Grey-Eyed Athena Meets Dionysus
My first stop was Greece for purely romantic reasons.
I wanted to see the Agora where Socrates had corrupted the youth of Athens. I imagined I would free climb the cliffs at Delphi to see where the Oracle stood. I learned you can’t do that. Turns out there are turnstiles, barriers, and ticket-takers. Thus, I never went to Delphi.
I had just finished my first year of grad school, left a four year relationship, turned 20, and (re)discovered alcohol. I was enjoying a new life of limitless experimentation.
I was eager find the edges of who I was and tease them further. I wanted to grow, expand, and become a fuller version of myself. It was time to leave the country.
So Greece it was, the backdrop to my years-long study of and love affair with philosophy.
In the day I wandered the streets of Athens, seeking out the least populated places to explore, places that didn’t require reservations or passports.
Meandering, I stopped at a small Greek eatery with tables in the sunlight. I flipped through the menu slowly, fingering the pages absently and with little agenda.
The restaurateur spoke to me with surprise.
“You move like a woman. No one moves like a woman anymore.”
I smiled at the compliment, but laughed at his choice of words, as if to “move like a woman” might be some lost feminine ideal.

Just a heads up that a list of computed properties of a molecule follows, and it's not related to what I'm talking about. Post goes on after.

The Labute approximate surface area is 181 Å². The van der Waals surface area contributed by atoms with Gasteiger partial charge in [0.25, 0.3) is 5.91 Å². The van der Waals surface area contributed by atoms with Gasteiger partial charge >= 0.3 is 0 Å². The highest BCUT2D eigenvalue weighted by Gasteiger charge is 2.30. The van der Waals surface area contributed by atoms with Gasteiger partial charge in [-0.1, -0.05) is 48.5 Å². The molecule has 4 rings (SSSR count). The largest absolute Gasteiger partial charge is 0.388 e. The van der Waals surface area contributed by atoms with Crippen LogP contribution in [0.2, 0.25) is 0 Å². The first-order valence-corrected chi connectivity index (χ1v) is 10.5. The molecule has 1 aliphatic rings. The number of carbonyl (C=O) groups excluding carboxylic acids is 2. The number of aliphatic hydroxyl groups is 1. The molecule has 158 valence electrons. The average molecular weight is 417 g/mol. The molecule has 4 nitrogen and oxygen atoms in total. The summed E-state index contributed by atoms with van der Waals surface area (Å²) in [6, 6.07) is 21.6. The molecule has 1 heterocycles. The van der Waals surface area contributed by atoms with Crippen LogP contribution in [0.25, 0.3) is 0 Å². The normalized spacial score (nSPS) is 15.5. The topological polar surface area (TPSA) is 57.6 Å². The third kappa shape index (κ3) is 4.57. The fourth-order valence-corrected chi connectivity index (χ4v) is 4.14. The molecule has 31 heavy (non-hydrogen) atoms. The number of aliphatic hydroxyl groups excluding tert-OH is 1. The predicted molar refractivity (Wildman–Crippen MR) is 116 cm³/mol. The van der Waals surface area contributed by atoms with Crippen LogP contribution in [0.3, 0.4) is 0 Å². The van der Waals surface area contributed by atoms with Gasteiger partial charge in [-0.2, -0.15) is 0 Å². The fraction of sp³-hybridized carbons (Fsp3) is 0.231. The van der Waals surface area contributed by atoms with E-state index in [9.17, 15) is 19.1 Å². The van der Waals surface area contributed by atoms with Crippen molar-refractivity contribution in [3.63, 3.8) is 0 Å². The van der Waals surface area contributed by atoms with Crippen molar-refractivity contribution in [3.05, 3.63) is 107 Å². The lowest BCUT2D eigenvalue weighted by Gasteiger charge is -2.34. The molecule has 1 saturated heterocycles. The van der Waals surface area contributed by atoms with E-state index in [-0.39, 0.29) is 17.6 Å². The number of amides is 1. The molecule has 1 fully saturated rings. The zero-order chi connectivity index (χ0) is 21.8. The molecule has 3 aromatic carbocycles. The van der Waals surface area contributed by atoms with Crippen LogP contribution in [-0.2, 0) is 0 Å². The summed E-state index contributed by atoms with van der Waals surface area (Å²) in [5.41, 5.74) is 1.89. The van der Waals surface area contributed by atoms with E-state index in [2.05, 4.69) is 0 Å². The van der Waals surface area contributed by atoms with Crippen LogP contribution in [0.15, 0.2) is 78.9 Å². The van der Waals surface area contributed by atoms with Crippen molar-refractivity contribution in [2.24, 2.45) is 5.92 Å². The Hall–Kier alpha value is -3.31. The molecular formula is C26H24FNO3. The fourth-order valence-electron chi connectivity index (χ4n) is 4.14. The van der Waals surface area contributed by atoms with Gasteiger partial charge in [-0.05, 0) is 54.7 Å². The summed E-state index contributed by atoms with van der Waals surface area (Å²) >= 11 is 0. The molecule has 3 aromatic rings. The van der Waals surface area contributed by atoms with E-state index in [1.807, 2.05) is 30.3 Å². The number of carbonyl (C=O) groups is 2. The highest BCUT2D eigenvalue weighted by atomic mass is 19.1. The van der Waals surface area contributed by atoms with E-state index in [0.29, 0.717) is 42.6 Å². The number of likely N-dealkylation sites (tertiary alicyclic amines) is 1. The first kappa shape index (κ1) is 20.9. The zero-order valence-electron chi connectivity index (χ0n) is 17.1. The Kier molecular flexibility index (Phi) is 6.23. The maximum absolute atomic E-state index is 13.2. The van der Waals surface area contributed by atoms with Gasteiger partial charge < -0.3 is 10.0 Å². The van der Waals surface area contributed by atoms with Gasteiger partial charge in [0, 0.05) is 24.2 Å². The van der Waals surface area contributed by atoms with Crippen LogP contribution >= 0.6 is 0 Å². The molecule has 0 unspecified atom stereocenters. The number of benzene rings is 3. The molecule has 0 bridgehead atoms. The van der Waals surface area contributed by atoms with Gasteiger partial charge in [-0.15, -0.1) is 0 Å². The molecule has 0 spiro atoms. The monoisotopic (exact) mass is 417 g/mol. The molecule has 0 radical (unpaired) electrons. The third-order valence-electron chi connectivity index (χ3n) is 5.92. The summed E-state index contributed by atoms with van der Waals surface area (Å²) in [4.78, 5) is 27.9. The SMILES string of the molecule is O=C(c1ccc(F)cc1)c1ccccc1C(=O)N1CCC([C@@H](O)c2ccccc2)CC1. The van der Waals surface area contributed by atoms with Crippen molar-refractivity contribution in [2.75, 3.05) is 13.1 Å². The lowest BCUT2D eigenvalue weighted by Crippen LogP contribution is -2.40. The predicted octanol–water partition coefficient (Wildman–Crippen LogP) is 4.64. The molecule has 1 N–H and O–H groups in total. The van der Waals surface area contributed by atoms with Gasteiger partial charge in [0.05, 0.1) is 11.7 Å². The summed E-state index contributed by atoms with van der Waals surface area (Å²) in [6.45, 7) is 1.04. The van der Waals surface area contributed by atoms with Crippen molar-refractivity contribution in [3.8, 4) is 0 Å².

I understood that he recognized a certain sensuality to moving slowly, available to either sex, but it’s rare to find the time or patience to do so.
Later, while still winding my way through the streets of Athens, I came to a small church. The outside was nondescript except for a heavy wooden door with a small plaque indicating to visitors what was inside.
I stood in the doorway for a long time, trying to determine whether this was a place of worship that shouldn’t be disturbed. It didn’t seem like tourists came here often.
I was startled from behind when a young priest approached me and indicated it was okay to enter. I spent a long time studying the intricate painted murals that covered the stone walls, reverently taking in the details of each scene and bathing in the smell of incense.
The priest watched me with kind eyes as I did so. When I finally began making my way toward the door, he spoke to me in heavily accented English.
“You are a woman of God,” he said, matter of factly.
“I suppose I am,” I replied, cocking my head and smiling, a bit sheepish.
He held up a hand in gesture for me to wait, and went to retrieve something from behind a pew. He returned and held out to me a small wooden box filled with thick sticks of incense. His kind eyes danced as he looked at me.
“Please take this as a memory of your visit today,” he said.
At first, I protested, but the sincerity and humility with which he offered persuaded me otherwise. I simply had to accept.